(back) Subject: Manz books From: "Shirley" <pnst@earthlink.net> Date: Sat, 20 Jan 2001 18:16:08 -0500   Given the new configuration of the Manz books by publisher MorningStar, if =   you would choose ONE over the others, which would it be? Which one have you found most useful?   Which selections are the most widely used? Which selections do you have the most fun playing?   --Shirley    
(back) Subject: Paul Manz CD From: "Paul Soulek" <soulek@frontiernet.net> Date: Sat, 20 Jan 2001 18:03:38 -0800   Where can I buy (if I can) a CD of Paul Manz? I have two old records that my dad got when he knew Dr. Manz's son, but they ARE record quality. I really enjoy his music.   Paul  
(back) Subject: RE: Manz books From: "Darrell Coons" <dcoons@netacc.net> Date: Sat, 20 Jan 2001 19:05:52 -0500   > Given the new configuration of the Manz books by publisher > MorningStar, if > you would choose ONE over the others, which would it be? Which one have > you found most useful? >   I have most of the old set, so I haven't purchased any of the new books as the material mostly duplicates what I have already. I make heavy use of = the Christmas selections in the old books (7 and 8 I think).   [Rant] I do wish MorningStar would have kept the old set in print for a while so folks like me could have completed their collection. [End rant]   > Which selections are the most widely used? Which selections do you have > the most fun playing? >   My all-time favorite is Cwm Rhondda - when I play it as a postlude my congregation actually stays and listens, a rarity indeed in my church. I have also used sections of the Partita on St Anne as recital material (and yes, I know that's not in the basic set of books).   Darrell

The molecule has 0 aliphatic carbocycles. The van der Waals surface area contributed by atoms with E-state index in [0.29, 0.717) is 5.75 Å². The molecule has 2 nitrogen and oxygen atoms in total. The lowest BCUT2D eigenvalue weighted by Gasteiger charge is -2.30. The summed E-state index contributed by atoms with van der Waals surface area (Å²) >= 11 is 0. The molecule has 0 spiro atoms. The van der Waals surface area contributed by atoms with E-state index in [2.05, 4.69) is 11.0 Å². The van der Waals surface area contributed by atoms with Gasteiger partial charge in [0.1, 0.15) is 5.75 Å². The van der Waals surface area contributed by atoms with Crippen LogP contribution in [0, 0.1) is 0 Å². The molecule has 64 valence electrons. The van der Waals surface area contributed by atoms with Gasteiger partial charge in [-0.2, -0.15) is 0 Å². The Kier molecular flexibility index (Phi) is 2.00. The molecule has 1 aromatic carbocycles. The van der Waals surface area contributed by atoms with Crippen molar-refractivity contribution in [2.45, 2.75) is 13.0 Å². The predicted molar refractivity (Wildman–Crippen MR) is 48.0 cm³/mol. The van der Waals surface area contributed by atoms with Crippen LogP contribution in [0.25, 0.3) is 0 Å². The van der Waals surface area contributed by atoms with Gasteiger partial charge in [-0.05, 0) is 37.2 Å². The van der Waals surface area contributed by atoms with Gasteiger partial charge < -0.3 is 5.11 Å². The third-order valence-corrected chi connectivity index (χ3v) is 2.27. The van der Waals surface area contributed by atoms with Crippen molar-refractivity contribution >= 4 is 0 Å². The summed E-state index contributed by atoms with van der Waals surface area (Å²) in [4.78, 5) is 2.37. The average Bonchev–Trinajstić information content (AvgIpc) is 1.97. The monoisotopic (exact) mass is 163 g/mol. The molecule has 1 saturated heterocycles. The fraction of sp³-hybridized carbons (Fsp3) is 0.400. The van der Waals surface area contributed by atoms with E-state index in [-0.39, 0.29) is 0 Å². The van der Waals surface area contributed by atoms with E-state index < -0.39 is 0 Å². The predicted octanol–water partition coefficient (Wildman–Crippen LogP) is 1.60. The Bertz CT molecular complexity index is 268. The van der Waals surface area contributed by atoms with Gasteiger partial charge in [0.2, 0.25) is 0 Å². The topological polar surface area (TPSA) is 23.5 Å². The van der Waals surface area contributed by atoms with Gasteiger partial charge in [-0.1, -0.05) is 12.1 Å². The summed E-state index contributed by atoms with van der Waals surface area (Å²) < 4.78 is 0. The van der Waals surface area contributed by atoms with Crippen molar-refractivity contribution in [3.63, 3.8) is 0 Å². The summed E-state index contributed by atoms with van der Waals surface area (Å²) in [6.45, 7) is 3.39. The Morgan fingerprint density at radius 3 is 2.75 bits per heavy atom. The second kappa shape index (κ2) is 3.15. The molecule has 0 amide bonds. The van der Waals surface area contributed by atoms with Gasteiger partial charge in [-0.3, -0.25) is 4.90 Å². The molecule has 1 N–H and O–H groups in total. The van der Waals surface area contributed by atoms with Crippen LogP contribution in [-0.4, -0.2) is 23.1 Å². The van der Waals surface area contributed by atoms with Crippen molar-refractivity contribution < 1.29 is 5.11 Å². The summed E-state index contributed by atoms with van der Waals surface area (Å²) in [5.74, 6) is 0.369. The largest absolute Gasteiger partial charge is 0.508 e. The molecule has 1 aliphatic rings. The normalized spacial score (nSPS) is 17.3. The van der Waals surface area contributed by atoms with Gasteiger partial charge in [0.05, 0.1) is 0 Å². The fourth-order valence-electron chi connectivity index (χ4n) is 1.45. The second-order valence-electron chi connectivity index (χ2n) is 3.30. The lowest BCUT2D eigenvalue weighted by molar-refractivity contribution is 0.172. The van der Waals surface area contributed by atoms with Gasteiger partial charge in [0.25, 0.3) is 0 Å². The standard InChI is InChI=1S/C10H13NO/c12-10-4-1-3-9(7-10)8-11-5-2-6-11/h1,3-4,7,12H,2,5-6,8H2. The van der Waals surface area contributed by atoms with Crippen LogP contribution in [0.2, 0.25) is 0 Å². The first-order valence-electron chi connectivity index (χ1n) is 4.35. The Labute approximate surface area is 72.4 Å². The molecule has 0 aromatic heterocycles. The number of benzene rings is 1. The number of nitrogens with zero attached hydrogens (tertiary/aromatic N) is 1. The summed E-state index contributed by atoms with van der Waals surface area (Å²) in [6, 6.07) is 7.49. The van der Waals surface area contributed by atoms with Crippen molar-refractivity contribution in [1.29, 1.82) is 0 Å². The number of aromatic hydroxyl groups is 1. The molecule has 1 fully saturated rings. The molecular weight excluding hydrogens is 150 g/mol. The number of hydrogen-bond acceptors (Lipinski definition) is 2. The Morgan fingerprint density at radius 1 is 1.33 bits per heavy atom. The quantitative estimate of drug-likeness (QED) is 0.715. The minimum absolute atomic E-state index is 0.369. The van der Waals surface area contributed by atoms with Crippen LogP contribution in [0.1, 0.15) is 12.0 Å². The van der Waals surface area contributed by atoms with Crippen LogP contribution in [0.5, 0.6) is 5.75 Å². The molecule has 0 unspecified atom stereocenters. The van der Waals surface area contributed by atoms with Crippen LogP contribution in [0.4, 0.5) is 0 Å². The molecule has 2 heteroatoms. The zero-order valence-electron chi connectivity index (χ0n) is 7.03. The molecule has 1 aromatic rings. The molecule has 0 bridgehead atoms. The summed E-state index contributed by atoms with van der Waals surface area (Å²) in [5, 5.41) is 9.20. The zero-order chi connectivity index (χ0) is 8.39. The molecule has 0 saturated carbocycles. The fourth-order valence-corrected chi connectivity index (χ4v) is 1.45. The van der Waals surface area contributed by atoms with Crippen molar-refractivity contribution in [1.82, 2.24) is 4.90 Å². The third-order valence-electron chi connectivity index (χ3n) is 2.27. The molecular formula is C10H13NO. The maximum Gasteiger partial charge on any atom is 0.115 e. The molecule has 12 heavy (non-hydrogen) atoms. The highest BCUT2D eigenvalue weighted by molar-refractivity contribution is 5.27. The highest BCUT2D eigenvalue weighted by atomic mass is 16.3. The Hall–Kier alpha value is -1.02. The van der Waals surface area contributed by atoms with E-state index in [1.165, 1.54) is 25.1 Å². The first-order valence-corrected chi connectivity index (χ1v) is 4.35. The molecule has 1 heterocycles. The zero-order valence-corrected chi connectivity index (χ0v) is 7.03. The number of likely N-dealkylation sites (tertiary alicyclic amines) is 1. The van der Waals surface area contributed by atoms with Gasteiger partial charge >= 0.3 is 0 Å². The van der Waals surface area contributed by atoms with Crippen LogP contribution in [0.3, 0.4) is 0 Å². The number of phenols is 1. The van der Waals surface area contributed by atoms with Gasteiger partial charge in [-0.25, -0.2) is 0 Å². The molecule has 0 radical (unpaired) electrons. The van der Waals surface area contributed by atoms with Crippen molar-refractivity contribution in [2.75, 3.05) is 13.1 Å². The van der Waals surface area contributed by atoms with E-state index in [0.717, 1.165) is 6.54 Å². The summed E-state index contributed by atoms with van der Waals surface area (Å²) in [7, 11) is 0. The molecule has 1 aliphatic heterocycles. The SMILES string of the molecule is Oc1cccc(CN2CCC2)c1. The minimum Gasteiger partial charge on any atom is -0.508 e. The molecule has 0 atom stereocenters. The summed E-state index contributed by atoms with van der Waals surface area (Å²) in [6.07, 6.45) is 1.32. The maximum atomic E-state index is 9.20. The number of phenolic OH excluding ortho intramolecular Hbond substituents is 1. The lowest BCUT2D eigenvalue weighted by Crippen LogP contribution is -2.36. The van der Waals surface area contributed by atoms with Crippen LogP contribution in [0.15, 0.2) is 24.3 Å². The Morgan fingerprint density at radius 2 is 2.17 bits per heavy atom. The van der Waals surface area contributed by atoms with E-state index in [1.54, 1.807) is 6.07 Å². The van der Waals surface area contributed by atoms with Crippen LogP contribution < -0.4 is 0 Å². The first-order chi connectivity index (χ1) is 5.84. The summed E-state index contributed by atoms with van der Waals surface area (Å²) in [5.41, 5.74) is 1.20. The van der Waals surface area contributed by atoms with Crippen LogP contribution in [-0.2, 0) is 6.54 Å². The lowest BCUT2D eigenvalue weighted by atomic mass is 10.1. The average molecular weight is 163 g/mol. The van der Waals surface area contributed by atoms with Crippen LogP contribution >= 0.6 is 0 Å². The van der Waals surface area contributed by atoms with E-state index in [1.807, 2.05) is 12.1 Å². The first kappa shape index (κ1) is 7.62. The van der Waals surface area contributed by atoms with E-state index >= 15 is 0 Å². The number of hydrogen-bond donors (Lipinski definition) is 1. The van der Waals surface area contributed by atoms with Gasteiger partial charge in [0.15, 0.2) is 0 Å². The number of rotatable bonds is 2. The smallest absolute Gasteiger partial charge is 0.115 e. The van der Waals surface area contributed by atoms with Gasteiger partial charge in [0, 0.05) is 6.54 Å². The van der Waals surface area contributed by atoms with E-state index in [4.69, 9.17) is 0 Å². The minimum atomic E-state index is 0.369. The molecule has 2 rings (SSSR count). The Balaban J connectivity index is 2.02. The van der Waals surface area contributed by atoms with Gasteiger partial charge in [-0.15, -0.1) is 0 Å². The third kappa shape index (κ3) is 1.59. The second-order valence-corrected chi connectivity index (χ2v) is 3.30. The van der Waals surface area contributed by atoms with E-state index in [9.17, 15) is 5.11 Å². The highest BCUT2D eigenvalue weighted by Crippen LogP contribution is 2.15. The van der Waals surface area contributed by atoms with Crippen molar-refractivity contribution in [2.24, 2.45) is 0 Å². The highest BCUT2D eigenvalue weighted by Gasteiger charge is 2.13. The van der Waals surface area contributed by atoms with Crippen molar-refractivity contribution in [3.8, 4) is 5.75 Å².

(back) Subject: Re: Paul Manz CD From: "william H. Evans" <whevans@softcom.net> Date: Sat, 20 Jan 2001 16:33:15 -0800   At 06:03 PM 1/20/01 -0800, you wrote: >Where can I buy (if I can) a CD of Paul Manz? I have two old records >that my dad got when he knew Dr. Manz's son, but they ARE record >quality. I really enjoy his music. > >Paul > Try www.morningstarmusic.com I purchased two CD's Of Paul Manz from them. Lots of other goodies. Cheers WHE